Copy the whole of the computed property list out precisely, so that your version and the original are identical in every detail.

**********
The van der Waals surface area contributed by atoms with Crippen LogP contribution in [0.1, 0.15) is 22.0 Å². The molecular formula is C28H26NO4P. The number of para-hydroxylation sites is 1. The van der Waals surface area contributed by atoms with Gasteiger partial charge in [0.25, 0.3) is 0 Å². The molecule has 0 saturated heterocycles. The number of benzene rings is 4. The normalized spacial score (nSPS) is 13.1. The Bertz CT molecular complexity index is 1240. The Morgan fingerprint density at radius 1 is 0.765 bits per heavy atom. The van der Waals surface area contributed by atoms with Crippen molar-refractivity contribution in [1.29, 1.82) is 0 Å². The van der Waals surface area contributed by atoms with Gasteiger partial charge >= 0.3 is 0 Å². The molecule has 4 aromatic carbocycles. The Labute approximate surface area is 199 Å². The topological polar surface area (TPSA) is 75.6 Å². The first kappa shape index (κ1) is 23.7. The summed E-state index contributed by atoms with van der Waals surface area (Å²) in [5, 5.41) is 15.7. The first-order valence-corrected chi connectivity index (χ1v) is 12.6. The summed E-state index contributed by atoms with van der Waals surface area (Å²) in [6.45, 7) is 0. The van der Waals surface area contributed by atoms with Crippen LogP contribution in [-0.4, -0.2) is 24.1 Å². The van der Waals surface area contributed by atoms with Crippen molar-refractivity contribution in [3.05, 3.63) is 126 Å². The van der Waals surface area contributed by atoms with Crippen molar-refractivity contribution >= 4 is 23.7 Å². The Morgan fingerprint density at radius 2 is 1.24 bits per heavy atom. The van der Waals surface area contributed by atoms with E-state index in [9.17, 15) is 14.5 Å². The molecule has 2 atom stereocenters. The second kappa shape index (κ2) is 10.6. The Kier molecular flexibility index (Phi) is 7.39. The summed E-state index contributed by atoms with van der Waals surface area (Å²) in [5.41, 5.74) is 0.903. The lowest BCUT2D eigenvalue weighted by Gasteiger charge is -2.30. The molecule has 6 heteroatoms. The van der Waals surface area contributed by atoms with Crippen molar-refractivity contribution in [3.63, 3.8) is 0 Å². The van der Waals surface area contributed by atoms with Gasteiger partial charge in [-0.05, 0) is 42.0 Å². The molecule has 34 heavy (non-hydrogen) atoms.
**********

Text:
The van der Waals surface area contributed by atoms with Crippen LogP contribution in [0.1, 0.15) is 22.0 Å². The molecular formula is C28H26NO4P. The number of para-hydroxylation sites is 1. The van der Waals surface area contributed by atoms with Gasteiger partial charge in [0.25, 0.3) is 0 Å². The molecule has 0 saturated heterocycles. The number of benzene rings is 4. The normalized spacial score (nSPS) is 13.1. The Bertz CT molecular complexity index is 1240. The Morgan fingerprint density at radius 1 is 0.765 bits per heavy atom. The van der Waals surface area contributed by atoms with Crippen molar-refractivity contribution in [1.29, 1.82) is 0 Å². The van der Waals surface area contributed by atoms with Gasteiger partial charge >= 0.3 is 0 Å². The molecule has 4 aromatic carbocycles. The Labute approximate surface area is 199 Å². The topological polar surface area (TPSA) is 75.6 Å². The first kappa shape index (κ1) is 23.7. The summed E-state index contributed by atoms with van der Waals surface area (Å²) in [5, 5.41) is 15.7. The first-order valence-corrected chi connectivity index (χ1v) is 12.6. The summed E-state index contributed by atoms with van der Waals surface area (Å²) in [6.45, 7) is 0. The van der Waals surface area contributed by atoms with Crippen LogP contribution in [-0.4, -0.2) is 24.1 Å². The van der Waals surface area contributed by atoms with Crippen molar-refractivity contribution in [3.05, 3.63) is 126 Å². The van der Waals surface area contributed by atoms with Crippen molar-refractivity contribution >= 4 is 23.7 Å². The Morgan fingerprint density at radius 2 is 1.24 bits per heavy atom. The van der Waals surface area contributed by atoms with E-state index in [9.17, 15) is 14.5 Å². The molecule has 2 atom stereocenters. The second kappa shape index (κ2) is 10.6. The Kier molecular flexibility index (Phi) is 7.39. The summed E-state index contributed by atoms with van der Waals surface area (Å²) in [5.41, 5.74) is 0.903. The lowest BCUT2D eigenvalue weighted by Gasteiger charge is -2.30. The molecule has 6 heteroatoms. The van der Waals surface area contributed by atoms with Crippen molar-refractivity contribution in [3.63, 3.8) is 0 Å². The van der Waals surface area contributed by atoms with Gasteiger partial charge in [-0.05, 0) is 42.0 Å². The molecule has 34 heavy (non-hydrogen) atoms.